Thursday, April 06, 2006

Breaking the law

Warrantless Wiretaps Possible in U.S.:

Attorney General Alberto R. Gonzales left open the possibility yesterday that President Bush could order warrantless wiretaps on telephone calls occurring solely within the United States -- a move that would dramatically expand the reach of a controversial National Security Agency surveillance program.

In response to a question from Rep. Adam Schiff (D-Calif.) during an appearance before the House Judiciary Committee, Gonzales suggested that the administration could decide it was legal to listen in on a domestic call without supervision if it were related to al-Qaeda.

"I'm not going to rule it out," Gonzales said.
Fortunately, the Supreme Court and the US Congress both have done just that. One branch of government doesn't get to ignore the other two. And at long, long last, the Congress is realizing that something is up. After the Attorney General claimed that the names of the people who reviewed the warrantless wiretapping was classified. Congressman Snesenbrenner, who chairs the committee that oversees the Justice Department responded:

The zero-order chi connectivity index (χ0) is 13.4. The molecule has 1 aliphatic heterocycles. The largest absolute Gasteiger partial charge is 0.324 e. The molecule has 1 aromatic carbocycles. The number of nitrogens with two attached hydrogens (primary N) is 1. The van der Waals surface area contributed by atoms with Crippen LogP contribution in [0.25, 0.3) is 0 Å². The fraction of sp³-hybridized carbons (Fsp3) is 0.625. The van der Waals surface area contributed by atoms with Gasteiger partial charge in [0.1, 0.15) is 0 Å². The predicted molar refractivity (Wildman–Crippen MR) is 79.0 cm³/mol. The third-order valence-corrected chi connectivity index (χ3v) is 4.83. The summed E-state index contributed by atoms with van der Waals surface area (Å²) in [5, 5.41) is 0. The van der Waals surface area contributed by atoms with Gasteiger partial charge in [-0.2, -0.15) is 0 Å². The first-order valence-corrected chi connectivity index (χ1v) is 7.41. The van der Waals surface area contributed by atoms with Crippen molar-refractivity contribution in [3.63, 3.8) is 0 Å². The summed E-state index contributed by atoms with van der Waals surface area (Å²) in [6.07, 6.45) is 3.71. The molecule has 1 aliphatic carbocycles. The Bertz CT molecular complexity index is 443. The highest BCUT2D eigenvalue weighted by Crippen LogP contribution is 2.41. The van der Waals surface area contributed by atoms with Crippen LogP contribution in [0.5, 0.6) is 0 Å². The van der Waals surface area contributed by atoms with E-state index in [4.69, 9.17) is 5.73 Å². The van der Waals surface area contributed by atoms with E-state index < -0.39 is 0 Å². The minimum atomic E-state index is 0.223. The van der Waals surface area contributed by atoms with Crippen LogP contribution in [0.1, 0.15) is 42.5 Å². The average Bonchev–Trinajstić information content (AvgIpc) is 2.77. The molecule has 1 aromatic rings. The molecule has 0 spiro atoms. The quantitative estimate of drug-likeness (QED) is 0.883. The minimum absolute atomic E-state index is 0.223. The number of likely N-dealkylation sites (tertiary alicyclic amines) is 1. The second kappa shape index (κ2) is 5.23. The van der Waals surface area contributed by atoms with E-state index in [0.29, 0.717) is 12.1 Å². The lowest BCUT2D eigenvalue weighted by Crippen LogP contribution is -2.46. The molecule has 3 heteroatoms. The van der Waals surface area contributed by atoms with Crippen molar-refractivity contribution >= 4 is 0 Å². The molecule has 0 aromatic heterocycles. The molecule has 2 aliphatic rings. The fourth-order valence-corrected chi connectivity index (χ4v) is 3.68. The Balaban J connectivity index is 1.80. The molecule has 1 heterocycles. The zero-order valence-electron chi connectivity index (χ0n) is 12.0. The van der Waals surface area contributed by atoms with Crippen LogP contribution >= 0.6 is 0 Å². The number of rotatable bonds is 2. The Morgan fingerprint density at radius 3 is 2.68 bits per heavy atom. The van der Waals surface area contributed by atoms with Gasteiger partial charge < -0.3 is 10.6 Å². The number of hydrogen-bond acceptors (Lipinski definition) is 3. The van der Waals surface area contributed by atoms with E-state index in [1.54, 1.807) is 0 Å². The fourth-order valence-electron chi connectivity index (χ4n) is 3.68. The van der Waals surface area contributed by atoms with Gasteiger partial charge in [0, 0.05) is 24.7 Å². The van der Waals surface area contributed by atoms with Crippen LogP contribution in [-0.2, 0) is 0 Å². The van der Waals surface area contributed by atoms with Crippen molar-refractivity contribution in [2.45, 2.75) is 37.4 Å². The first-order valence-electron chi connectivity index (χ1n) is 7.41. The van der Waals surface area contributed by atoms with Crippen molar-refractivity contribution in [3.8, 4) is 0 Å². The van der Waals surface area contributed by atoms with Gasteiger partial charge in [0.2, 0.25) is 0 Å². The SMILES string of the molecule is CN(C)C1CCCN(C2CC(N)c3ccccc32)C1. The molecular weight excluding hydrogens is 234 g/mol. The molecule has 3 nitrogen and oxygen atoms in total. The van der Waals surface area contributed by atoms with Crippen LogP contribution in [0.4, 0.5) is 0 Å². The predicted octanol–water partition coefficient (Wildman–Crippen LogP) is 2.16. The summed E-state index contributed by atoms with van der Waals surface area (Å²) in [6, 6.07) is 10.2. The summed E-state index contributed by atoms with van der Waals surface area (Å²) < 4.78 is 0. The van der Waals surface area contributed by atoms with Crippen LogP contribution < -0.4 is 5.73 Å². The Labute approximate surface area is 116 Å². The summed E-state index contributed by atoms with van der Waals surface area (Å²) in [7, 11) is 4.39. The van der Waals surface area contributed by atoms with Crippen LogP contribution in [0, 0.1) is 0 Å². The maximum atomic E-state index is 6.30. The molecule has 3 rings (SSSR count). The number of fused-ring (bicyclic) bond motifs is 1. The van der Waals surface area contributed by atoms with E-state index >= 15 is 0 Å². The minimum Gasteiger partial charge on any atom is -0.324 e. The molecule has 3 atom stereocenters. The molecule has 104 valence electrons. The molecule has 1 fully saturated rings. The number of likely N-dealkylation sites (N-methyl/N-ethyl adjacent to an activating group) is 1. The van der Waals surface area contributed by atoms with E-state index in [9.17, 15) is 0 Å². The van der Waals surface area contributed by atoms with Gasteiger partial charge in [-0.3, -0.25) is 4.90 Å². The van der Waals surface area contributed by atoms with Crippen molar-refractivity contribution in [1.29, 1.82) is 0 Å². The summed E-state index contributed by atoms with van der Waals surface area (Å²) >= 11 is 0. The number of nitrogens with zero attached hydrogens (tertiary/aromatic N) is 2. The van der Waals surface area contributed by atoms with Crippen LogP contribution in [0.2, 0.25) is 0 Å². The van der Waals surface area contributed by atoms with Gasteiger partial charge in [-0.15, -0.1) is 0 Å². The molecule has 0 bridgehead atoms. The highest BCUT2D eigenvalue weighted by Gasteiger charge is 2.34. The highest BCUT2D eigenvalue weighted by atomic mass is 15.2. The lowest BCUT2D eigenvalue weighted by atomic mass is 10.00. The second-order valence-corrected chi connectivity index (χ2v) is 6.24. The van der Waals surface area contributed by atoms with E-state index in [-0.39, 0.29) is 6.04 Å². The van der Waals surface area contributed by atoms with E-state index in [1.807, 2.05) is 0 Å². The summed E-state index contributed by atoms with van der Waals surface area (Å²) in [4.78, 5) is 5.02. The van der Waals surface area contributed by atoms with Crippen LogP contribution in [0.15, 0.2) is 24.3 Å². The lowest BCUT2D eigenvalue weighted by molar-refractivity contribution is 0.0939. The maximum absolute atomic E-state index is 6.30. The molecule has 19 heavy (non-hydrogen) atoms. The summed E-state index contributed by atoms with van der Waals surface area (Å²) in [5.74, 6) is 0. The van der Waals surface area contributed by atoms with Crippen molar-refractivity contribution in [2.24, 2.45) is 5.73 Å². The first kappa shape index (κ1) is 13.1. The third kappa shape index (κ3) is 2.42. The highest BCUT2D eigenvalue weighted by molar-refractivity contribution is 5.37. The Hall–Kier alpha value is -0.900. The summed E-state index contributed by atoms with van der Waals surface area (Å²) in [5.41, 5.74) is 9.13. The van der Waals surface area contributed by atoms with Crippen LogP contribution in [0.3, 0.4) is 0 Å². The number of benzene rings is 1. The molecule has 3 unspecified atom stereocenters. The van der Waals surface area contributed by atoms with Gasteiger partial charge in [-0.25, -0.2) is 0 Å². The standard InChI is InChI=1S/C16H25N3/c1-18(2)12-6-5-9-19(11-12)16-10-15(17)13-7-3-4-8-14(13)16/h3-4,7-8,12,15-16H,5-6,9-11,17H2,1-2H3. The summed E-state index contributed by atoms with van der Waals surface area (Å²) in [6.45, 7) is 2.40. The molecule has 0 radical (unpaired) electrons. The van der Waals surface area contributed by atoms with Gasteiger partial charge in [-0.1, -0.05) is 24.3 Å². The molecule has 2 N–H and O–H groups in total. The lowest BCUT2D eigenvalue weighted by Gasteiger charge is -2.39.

Mr. Attorney General, how can we discharge our oversight responsibilities if every time we ask a pointed question we're told that the answer is classified?

Congress has an inherent constitutional responsibility to do oversight. We are attempting to discharge those responsibilities. And I think that saying how the review was done and who did the review is classified is stonewalling.

And if we were to properly determine whether or not the program was legal and funded -- because that's Congress' responsibility -- we need to have answers. And we're not getting them.
And hey, even if it were classified, the President claims he can declassify it while his staff leaks it to undermine a critic, then instantly reclassify it, if he pleases.

Will someone, please, for the love of God, Jefferson and Hamilton, stand up for a nation of laws, not of men? There are plenty of people in the public who are doing it, but it'll be a few months before we can do jack.

Meanwhile, the people we elected to take the mantle of 1776 can and must act. Americans should not have to live in fear that the government is arbitrarily and secretly spying on them. Living in fear of terrorists is one thing. Living in fear of my own elected leadership is quite another, and I'm tired of it.